When offering food, Tibetans will normally keep serving you with food until there is nothing left, as a way of showing their generosity. You need to be prepared to politely refuse more once you have had enough, as Tibetans will keep offering until forced not to. To politely refuse more, one should press the palms together and bow to the host, as if praying for their forgiveness.

When Touring Tibetan Monastery

When entering a Tibetan monastery or temple, all visitors should remove their hats, and their arms and legs should be covered. While the monks may remove their shoes or sandals, tourists are not really expected to. It is considered disrespectful to enter a shrine wearing shorts and short skirts, or with no shirt on, so make sure you are wearing the appropriate attire. Speak softly while inside, and do not touch anything, as many of the objects inside the temples are revered and sacred. Taking photographs inside the temple is generally not allowed, although some do allow it in certain parts of the monastery for a small fee, as long as you do not use a flash, and taking photos outside is permitted. Again, the soles of the feet should not be facing any people, altars, or sacred objects when sitting, and one should never walk in front of a person who is at prayer.

Touring Tibetan MonasteryTouring Tibetan Monastery

If the monks are in prayer or chanting inside the temple, it is permitted to enter, as long as you stay at the rear and remain quiet. Walking around the monasteries and temples should always be done in a clockwise direction, except in Bon temples, where it is done counter-clockwise. If you buy butter or oil for the lamps, as the local people do, it is important that you spoon it into the lamp yourself. And while it is ok to wander around the monastery, and you may enter any room that is not locked, rooms on the roofs of the monasteries are normally for retreat, and should be left alone.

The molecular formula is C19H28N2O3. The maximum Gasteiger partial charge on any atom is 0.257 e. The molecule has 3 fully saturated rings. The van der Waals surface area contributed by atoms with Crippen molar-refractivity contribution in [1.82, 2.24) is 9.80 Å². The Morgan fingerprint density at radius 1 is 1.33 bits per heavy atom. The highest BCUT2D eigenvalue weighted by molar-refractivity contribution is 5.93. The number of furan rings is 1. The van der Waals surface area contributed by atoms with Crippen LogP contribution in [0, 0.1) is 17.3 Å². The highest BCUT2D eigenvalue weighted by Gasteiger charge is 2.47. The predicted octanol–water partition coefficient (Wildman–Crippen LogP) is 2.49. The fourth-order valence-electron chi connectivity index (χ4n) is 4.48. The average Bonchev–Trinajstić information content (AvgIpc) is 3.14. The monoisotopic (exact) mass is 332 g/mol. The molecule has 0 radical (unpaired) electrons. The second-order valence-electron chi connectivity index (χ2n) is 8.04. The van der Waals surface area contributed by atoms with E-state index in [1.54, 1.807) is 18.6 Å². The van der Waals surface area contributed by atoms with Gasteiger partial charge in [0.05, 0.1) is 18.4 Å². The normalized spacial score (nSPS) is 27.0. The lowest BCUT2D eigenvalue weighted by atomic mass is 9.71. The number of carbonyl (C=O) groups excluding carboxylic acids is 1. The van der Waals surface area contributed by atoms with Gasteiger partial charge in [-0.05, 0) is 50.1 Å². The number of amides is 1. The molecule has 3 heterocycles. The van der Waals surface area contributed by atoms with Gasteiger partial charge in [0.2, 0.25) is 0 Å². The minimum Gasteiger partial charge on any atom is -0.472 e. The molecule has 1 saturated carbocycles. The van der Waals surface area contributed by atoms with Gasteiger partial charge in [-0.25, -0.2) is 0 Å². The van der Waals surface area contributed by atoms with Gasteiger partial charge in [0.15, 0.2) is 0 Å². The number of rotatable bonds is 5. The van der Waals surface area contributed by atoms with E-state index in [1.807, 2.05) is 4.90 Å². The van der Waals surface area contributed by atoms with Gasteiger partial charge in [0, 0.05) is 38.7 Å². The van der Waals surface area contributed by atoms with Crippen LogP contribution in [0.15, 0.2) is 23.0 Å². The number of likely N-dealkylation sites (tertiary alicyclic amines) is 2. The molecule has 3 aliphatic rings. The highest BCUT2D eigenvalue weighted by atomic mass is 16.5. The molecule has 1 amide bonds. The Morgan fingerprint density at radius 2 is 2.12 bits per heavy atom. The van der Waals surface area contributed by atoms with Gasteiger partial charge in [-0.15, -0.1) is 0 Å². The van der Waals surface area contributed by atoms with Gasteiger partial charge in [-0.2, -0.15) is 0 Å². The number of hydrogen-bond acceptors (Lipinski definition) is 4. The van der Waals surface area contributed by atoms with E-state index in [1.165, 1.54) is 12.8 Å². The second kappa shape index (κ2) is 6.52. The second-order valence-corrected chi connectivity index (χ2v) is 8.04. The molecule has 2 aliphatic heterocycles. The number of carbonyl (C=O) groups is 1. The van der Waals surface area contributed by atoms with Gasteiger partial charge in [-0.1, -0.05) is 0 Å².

Many of the small, religious altars have donation boxes, although some do not. In Tibetan Buddhism, people praying at the altars normally make a cash donation and an offering of yak butter or such first, and you are welcome to follow their lead when bowing or praying at religious shrines if your heart is really in it. Where donations are concerned, many larger monasteries have donation boxes inside the main doors, and donations are voluntary, so you can feel free to give a little if you wish. If there is no donation box, you can just leave the donation on the floor.

When Buying Souvenirs in Bazaar in Tibet

Barkhor Street is one of the largest bazaars in Tibet and a great place to buy things to take back as souvenirs. There are many things you can buy there, as well as in other bazaars and markets around the region, especially the sought-after Tibetan knives. While they are not allowed on the plane home, you can send it by parcel post before you leave Tibet.

Buying Souvenirs in Bazaar in TibetBuying souvenirs in Bazaar in Tibet

As with any market or bazaar, it is normal to haggle a little over the price. Guaranteed, the price they are asking is a lot more than they expect to get for the item, and it is normal to start the bargaining by offering around half of their asking price, and working from there. Your guide can often help in this, and once you have reached an impasse as to the vendor’s lowest price, you can be sure they will not go lower. Bargaining can also be fun, and a great way to interact with the locals, as they enjoy the thrill of the selling as much as the actual sale.